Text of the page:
Thanksgiving as a time for reconciliation has postelection meaning
Thanksgiving is my favorite holiday. At the end of the fall harvest, it celebrates the abundance of God's creation, and it draws us deeper...
Special to The Seattle Times
Thanksgiving is my favorite holiday. At the end of the fall harvest, it celebrates the abundance of God's creation, and it draws us deeper into gratitude.
It's simpler than Christmas. No need to search for gifts or to book an airline flight with the attendant long lines and weather delays. Most Thanksgiving travel seems nearby — "over the river and through the woods to grandmother's house we go."
Thanksgiving certainly draws us into a religious realm deeper than the Fourth of July with all its picnics, boisterous parades and fireworks, even though the Fourth is also a time for gratitude for the freedom we experience as a gift of God in this great country.
Armistice Day (now Veterans Day) and Decoration Day (now Memorial Day) honored those who had served and died in World War I and the Civil War. At the time of their inauguration they certainly expressed our yearning for peace — our prayer for the peace that only God could bring about. But now these holidays have transitioned into the worthy realms of honoring all veterans and commemorating all family members who have gone before us.
And our newest holiday in honor of Martin Luther King Jr. has the special significance of confronting racism and advancing an accepting, inclusive society, fulfilling the claim "all men (and, of course, women) are created equal" that was envisioned, but only poorly realized, at the time of the Declaration of Independence. King's "I Have a Dream" speech recalled for our time the "promissory note" that would "guarantee the Unalienable Rights of Life, Liberty and Pursuit of Happiness" for all. King's speech delivered on the Washington Mall in 1963 has itself become a founding document of our national heritage.
All these holidays have special resonance, and all of them have some echoes of religious or spiritual overtones. But Thanksgiving remains my favorite.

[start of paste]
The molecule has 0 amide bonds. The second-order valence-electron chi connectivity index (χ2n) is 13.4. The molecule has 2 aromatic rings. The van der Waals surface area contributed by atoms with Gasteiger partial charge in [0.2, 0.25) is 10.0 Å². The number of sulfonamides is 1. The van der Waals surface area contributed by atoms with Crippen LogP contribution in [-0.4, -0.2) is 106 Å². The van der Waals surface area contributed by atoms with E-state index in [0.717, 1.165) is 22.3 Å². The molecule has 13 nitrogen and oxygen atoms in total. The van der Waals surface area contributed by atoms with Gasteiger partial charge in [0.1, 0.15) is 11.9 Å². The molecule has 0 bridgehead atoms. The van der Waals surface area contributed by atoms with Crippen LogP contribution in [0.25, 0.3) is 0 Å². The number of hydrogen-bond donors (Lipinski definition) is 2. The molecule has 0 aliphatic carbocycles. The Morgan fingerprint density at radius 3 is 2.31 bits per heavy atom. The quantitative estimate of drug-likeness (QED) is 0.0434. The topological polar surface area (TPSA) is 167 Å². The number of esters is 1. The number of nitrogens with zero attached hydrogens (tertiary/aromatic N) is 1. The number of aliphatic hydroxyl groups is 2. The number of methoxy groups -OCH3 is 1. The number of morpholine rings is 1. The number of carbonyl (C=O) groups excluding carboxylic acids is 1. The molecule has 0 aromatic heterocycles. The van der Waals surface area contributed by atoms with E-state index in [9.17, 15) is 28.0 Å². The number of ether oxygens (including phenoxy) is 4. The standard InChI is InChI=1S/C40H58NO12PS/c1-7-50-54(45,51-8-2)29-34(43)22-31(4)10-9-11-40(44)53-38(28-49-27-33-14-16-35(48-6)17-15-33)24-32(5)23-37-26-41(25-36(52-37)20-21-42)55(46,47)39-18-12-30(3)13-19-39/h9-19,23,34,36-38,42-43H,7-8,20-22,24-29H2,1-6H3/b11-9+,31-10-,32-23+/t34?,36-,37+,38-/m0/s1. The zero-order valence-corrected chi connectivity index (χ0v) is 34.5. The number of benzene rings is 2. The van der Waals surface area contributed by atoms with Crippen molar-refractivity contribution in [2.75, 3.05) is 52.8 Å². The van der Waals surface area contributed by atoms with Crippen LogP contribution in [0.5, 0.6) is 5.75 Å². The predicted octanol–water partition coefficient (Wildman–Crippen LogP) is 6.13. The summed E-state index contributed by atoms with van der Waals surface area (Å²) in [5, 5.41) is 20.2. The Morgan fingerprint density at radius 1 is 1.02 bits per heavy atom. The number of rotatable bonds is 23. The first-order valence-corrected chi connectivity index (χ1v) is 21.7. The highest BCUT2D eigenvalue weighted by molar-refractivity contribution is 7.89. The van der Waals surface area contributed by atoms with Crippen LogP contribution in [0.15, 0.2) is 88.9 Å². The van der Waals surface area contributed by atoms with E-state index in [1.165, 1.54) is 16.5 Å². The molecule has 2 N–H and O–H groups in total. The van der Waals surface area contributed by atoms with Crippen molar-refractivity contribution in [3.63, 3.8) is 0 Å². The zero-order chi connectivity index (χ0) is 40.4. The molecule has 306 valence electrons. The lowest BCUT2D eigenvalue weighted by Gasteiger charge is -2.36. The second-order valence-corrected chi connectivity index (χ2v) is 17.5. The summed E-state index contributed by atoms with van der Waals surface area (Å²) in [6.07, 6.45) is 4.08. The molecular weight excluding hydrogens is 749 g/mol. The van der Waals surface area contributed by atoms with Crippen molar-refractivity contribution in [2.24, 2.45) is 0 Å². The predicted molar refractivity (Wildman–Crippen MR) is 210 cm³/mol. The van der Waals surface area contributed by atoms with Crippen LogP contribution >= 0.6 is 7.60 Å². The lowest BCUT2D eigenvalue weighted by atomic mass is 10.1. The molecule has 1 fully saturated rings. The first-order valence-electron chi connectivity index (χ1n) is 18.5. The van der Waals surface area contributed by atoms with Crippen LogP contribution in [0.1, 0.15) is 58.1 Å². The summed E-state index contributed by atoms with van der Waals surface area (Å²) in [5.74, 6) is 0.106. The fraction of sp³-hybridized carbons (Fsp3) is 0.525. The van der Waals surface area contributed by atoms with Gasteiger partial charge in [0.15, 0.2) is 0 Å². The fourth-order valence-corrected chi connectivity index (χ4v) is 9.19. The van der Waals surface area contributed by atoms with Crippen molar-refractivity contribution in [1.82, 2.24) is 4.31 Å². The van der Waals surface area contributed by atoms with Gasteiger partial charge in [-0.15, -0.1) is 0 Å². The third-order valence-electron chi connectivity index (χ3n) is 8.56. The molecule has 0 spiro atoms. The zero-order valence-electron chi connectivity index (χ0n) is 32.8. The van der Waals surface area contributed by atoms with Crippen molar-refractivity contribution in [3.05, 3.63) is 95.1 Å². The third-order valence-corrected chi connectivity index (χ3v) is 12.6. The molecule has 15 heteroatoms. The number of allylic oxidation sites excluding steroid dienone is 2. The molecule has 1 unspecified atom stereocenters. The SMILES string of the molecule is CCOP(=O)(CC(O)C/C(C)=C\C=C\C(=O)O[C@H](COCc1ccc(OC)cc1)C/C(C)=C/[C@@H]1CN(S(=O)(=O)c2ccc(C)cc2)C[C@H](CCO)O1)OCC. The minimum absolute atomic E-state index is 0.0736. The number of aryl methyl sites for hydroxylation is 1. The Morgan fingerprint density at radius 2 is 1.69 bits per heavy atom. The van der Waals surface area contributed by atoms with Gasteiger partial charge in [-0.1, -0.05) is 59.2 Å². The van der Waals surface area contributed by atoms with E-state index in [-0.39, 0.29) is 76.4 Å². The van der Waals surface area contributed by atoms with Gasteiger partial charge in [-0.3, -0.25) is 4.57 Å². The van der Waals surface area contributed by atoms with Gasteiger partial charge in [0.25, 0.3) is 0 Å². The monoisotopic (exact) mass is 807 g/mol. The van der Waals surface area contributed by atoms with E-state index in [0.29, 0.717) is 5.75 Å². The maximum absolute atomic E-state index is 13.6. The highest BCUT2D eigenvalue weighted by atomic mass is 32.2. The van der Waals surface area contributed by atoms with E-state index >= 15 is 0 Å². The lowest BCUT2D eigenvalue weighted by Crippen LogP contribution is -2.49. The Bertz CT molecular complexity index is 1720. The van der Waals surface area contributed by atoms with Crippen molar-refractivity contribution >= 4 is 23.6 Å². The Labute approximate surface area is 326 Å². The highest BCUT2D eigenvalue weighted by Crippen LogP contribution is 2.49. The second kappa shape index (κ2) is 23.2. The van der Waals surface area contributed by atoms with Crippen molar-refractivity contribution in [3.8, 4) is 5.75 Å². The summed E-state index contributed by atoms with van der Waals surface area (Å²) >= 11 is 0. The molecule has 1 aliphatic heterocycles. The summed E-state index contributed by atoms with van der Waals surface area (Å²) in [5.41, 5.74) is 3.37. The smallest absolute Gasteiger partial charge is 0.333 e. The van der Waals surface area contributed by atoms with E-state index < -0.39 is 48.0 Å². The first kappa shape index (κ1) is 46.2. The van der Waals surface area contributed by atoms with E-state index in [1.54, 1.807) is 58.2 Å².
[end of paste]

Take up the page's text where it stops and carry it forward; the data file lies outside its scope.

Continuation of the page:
For me personally growing up in North Dakota, Thanksgiving brings back visions of turkey and dressing, pheasant, wild duck, sweet potatoes, green beans, turnips, red cranberries, mashed potatoes smothered in gravy, and pumpkin pie laced with pecans. Most often it was the first time that we kids could go ice skating — after the cold had frozen the shallow slough created by the overflow of water from the horse trough.
In later years, after attending the Catholic Thanksgiving Mass, we hosted the great family gathering at our house. I recall my mother's incredible energy in preparing the turkey dinner for 50. It was an amazing feat.
The origins of Thanksgiving seem lost in time. Legend overlays whatever actually occasioned it. Certainly the Pilgrim fathers and mothers welcoming the Native Americans who taught these naive foreigners how to feast on the abundance of game all around them is the most vivid image. Later President Lincoln, typically, in his acknowledgment of divine providence, established it as a national holiday.
Whenever I meditate on Thanksgiving, I'm reminded of U.N. Secretary-General Dag Hammarskjöld's prayer recorded in Markings: "For all that has been 'thanks.' For all that will be 'yes.' " It's a tremendous prayer — simple and profound. Hammarskjöld embraces the past with gratitude, and he welcomes whatever future God might have in store. This remarkable Swedish humanitarian was on a mission of peace and reconciliation to post-colonial Congo in 1961 when his plane mysteriously crashed, killing him.
What's also forgotten is how the original Thanksgiving was a time of penitence and reconciliation of neighbor with neighbor and of humanity with God.
How fitting this underlying theme of reconciliation would be in these postelection days after bruising battles, spurious accusations, fudging of the truth, and rancorous political punditry. Should such reconciliation break forth we would be truly grateful. We would palpably experience God at work among us.
Let us pray that it might begin.
Fr. Patrick Howell SJ is the rector (religious superior) of the Jesuit Community at Seattle University and professor of pastoral theology. Readers may send feedback to email@example.com
Information in this article, originally published Nov. 16, 2012, was corrected Nov. 19, 2012. A previous version of this story described Dag Hammarskjöld as a Norwegian humanitarian. Hammarskjöld was Swedish.